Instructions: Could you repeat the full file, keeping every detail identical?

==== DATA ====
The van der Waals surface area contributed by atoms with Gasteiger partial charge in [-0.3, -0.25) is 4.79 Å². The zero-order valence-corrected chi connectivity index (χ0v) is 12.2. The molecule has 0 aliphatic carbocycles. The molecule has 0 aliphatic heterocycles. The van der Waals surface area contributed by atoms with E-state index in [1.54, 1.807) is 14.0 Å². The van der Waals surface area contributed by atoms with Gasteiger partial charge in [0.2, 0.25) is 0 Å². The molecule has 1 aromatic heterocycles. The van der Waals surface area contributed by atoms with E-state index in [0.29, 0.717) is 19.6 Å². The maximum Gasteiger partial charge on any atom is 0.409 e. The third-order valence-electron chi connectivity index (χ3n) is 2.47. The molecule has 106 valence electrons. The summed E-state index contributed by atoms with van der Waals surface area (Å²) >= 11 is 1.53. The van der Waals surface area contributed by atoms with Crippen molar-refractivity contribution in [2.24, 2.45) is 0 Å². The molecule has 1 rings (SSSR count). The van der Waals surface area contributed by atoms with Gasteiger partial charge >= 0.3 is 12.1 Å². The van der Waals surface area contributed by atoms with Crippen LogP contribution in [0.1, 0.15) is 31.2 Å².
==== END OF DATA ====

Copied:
The van der Waals surface area contributed by atoms with Gasteiger partial charge in [-0.3, -0.25) is 4.79 Å². The zero-order valence-corrected chi connectivity index (χ0v) is 12.2. The molecule has 0 aliphatic carbocycles. The molecule has 0 aliphatic heterocycles. The van der Waals surface area contributed by atoms with E-state index in [1.54, 1.807) is 14.0 Å². The van der Waals surface area contributed by atoms with Gasteiger partial charge in [0.2, 0.25) is 0 Å². The molecule has 1 aromatic heterocycles. The van der Waals surface area contributed by atoms with E-state index in [0.29, 0.717) is 19.6 Å². The maximum Gasteiger partial charge on any atom is 0.409 e. The third-order valence-electron chi connectivity index (χ3n) is 2.47. The molecule has 106 valence electrons. The summed E-state index contributed by atoms with van der Waals surface area (Å²) >= 11 is 1.53. The van der Waals surface area contributed by atoms with Crippen molar-refractivity contribution in [2.24, 2.45) is 0 Å². The molecule has 1 rings (SSSR count). The van der Waals surface area contributed by atoms with Gasteiger partial charge >= 0.3 is 12.1 Å². The van der Waals surface area contributed by atoms with Crippen LogP contribution in [0.1, 0.15) is 31.2 Å².